Lecture by David Barragán, Al Borde
Response by Juan Herreros, Professor of Professional Practice at GSAPP
Al Borde is a Quito, Ecuador-based studio, whose Principals David Barragán, Esteban Benavides, Marialuisa Borja, and Pascual Gangotena champion an improvisational, collaborative approach to design. Resisting theory and dogma, their projects seek to enhance local development and engage communities in social innovation. Recognized globally for its process, the firm was named to Domus’ guide to the world’s best architecture firms in 2019.
Each of Al Borde’s projects is conceived of and materialized with the resources and knowledge that are found in place. In the projects, the input of others adds something that members of the firm cannot see clearly from their distant position as architects. Even thinking of a long-term immersion process, they can never come to achieve the whole understanding of the place and its conditions as well as the ones who live on site. This acceptance of the value of others’ knowledge makes them comprehend participatory design not in a romantic way of charity, but as a tool or strategy for the project to perform as its best. When others assume responsibilities in decision-making, the project has fewer possibilities that things turn out badly or more chances of being corrected over time by all involved and not just by architects.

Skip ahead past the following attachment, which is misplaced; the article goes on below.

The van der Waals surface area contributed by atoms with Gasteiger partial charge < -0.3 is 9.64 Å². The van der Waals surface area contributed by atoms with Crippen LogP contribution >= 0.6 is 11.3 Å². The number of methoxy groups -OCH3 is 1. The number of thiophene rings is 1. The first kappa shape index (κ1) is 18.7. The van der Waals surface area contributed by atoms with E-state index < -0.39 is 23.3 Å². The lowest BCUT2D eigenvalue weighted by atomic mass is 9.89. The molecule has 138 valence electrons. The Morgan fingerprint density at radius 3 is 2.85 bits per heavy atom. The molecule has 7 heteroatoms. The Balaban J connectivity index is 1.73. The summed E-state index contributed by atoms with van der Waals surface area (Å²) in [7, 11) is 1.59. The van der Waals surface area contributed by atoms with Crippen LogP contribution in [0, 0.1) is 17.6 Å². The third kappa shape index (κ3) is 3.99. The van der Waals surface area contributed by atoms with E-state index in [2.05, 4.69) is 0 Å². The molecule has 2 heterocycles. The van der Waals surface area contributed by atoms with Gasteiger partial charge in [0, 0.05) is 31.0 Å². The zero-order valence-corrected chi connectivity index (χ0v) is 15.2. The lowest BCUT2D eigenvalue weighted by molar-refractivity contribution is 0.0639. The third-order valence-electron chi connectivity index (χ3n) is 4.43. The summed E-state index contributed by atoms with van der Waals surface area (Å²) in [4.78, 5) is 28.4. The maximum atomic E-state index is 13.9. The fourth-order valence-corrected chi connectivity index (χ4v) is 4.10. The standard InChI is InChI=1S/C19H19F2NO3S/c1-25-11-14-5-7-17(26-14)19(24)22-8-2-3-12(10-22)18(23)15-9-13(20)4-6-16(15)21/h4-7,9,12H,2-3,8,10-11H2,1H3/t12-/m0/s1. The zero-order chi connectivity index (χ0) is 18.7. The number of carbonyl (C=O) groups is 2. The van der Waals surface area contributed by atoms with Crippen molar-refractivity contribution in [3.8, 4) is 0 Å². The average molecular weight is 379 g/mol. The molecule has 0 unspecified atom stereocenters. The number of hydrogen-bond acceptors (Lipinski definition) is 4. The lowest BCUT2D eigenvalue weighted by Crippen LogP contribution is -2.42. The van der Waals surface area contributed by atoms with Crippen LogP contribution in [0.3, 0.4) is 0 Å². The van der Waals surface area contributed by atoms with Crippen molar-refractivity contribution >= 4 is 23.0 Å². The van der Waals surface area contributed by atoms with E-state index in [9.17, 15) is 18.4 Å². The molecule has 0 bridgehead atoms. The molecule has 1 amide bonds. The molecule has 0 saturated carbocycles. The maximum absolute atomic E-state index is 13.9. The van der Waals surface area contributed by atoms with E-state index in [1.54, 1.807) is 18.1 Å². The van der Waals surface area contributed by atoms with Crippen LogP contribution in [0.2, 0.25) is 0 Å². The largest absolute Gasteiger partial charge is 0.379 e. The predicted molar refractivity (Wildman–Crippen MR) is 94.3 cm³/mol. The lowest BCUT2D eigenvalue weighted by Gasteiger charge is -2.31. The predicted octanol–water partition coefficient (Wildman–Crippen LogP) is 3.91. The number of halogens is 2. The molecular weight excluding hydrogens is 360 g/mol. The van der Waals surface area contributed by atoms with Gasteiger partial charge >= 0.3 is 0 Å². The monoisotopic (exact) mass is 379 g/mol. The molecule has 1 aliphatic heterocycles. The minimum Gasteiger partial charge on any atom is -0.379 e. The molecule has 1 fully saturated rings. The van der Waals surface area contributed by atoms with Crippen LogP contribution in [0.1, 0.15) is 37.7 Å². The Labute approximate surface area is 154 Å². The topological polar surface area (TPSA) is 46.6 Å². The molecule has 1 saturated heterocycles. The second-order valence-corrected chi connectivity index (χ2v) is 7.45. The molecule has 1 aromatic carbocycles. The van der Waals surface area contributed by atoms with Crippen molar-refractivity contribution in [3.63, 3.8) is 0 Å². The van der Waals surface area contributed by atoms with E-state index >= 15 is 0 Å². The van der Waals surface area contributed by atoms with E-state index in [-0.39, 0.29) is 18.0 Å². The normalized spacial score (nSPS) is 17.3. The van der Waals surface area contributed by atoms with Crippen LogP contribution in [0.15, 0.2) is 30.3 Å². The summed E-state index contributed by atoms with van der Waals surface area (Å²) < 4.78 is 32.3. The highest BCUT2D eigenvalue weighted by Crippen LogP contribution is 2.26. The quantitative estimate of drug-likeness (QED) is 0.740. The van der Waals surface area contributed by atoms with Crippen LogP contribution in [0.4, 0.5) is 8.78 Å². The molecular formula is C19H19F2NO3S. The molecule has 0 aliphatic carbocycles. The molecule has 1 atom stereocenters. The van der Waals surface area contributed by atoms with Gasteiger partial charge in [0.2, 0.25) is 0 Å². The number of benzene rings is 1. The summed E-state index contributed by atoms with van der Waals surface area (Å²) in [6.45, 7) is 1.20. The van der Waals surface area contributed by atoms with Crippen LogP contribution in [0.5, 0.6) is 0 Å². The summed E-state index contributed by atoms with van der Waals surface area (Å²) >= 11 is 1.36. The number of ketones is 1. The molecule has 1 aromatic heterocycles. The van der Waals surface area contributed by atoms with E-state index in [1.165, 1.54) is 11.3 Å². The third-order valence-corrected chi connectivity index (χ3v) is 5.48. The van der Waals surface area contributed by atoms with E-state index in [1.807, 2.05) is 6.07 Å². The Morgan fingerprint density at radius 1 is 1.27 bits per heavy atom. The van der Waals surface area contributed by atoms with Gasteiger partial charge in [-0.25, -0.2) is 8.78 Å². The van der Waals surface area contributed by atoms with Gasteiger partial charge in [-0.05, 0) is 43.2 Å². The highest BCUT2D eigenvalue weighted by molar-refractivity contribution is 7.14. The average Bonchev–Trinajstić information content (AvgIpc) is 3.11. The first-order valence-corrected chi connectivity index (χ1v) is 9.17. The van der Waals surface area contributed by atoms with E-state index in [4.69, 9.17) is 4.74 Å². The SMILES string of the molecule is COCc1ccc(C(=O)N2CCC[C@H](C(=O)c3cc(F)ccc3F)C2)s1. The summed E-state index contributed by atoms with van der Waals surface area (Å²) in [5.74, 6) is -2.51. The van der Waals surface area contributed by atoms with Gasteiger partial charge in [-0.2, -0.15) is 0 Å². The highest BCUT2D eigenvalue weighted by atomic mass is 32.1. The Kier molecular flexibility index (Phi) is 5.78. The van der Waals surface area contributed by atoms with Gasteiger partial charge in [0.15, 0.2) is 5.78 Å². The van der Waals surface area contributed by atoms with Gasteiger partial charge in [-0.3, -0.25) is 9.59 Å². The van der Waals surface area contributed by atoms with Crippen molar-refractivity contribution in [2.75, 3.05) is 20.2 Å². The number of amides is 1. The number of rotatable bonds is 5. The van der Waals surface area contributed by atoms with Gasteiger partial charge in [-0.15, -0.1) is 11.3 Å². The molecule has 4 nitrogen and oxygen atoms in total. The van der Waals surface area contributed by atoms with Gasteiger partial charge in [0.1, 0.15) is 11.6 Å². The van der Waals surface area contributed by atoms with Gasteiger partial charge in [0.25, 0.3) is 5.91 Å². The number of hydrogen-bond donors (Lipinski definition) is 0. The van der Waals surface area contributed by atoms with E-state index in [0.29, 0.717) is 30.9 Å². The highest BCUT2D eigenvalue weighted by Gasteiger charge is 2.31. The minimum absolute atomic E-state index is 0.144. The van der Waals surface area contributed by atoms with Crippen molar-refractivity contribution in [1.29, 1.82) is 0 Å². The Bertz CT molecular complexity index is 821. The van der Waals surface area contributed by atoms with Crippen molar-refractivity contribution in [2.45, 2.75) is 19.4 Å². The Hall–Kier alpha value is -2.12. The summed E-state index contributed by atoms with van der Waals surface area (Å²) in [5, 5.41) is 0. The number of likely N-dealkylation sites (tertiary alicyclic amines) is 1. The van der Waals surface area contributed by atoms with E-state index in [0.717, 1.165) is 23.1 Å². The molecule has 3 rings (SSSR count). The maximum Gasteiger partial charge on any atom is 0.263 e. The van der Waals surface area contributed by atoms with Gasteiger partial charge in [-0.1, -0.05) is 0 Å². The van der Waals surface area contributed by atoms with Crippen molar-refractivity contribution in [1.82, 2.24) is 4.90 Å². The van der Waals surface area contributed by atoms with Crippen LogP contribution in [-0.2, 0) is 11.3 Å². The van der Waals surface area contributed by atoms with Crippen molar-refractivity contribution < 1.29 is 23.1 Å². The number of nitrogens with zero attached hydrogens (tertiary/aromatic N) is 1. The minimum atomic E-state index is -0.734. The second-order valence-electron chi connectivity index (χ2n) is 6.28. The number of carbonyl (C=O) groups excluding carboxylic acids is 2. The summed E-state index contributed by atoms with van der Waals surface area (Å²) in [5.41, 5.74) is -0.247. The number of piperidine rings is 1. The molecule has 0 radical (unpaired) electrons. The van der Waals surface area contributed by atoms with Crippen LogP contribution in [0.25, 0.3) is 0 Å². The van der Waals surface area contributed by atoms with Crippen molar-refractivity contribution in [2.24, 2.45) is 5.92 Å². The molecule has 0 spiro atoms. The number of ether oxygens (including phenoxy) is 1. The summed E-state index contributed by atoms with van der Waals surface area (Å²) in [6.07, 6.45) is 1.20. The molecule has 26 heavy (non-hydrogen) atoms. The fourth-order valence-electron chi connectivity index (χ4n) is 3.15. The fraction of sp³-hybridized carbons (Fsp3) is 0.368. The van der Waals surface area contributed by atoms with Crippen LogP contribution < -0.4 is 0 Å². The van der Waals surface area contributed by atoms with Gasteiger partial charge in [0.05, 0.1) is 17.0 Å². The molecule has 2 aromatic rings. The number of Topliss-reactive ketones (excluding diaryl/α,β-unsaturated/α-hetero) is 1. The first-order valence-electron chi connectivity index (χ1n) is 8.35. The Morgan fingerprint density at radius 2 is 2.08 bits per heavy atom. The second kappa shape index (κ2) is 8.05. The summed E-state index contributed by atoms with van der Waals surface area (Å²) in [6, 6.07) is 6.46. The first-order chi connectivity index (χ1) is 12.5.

“Do things with less” is the credo of Al Borde and the title of an award-winning 2018 documentary film they collaborated with Kilwadenko Novas to create. The firm has been featured in landmark exhibitions, such as the 2014 exhibition Think Global, Build Social! Architectures for a Better World in Vienna, the inaugural Chicago Architecture Biennial The State of the Art of Architecture in 2015, and the Reporting from the Front exhibition at the 2016 Venice Biennale.
Al Borde often works on projects with low budgets; they attempt to turn scarcity of resources into an advantage, considering not just money, but also skills, knowledge, materials, property, or even friends and acquaintances as assets in the project. Each of the firm’s projects is shaped by vernacular practices and natural or upcycled materials available on-site. Projects include Escuela Nueva Esperanza, a rural school built in 2009 in the coastal village of El Cabuyal, Ecuador; the Culunco house, a semi-buried family home built in 2014 in Tumbaco, Ecuador; and the House of the Flying Beds, a historic property renovated in the city of La Esperanza, Ecuador in 2017.